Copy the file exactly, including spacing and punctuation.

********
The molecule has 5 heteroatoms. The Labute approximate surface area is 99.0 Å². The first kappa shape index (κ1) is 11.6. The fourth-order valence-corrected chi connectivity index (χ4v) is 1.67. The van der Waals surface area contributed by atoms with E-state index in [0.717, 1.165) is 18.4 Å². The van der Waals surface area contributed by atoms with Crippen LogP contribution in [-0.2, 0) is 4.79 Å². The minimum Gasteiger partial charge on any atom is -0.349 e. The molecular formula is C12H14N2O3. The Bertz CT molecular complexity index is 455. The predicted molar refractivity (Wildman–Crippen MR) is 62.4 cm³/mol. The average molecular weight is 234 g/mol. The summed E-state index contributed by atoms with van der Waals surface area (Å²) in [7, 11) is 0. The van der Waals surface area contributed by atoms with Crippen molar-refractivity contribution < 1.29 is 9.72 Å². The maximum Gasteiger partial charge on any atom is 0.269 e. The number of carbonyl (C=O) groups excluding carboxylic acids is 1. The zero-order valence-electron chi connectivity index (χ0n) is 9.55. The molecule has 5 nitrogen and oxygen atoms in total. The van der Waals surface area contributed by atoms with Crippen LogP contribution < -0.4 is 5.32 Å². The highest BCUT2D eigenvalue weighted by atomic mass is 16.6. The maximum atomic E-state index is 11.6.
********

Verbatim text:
The molecule has 5 heteroatoms. The Labute approximate surface area is 99.0 Å². The first kappa shape index (κ1) is 11.6. The fourth-order valence-corrected chi connectivity index (χ4v) is 1.67. The van der Waals surface area contributed by atoms with E-state index in [0.717, 1.165) is 18.4 Å². The van der Waals surface area contributed by atoms with Crippen LogP contribution in [-0.2, 0) is 4.79 Å². The minimum Gasteiger partial charge on any atom is -0.349 e. The molecular formula is C12H14N2O3. The Bertz CT molecular complexity index is 455. The predicted molar refractivity (Wildman–Crippen MR) is 62.4 cm³/mol. The average molecular weight is 234 g/mol. The summed E-state index contributed by atoms with van der Waals surface area (Å²) in [7, 11) is 0. The van der Waals surface area contributed by atoms with Crippen molar-refractivity contribution < 1.29 is 9.72 Å². The maximum Gasteiger partial charge on any atom is 0.269 e. The number of carbonyl (C=O) groups excluding carboxylic acids is 1. The zero-order valence-electron chi connectivity index (χ0n) is 9.55. The molecule has 5 nitrogen and oxygen atoms in total. The van der Waals surface area contributed by atoms with Crippen LogP contribution < -0.4 is 5.32 Å². The highest BCUT2D eigenvalue weighted by atomic mass is 16.6. The maximum atomic E-state index is 11.6.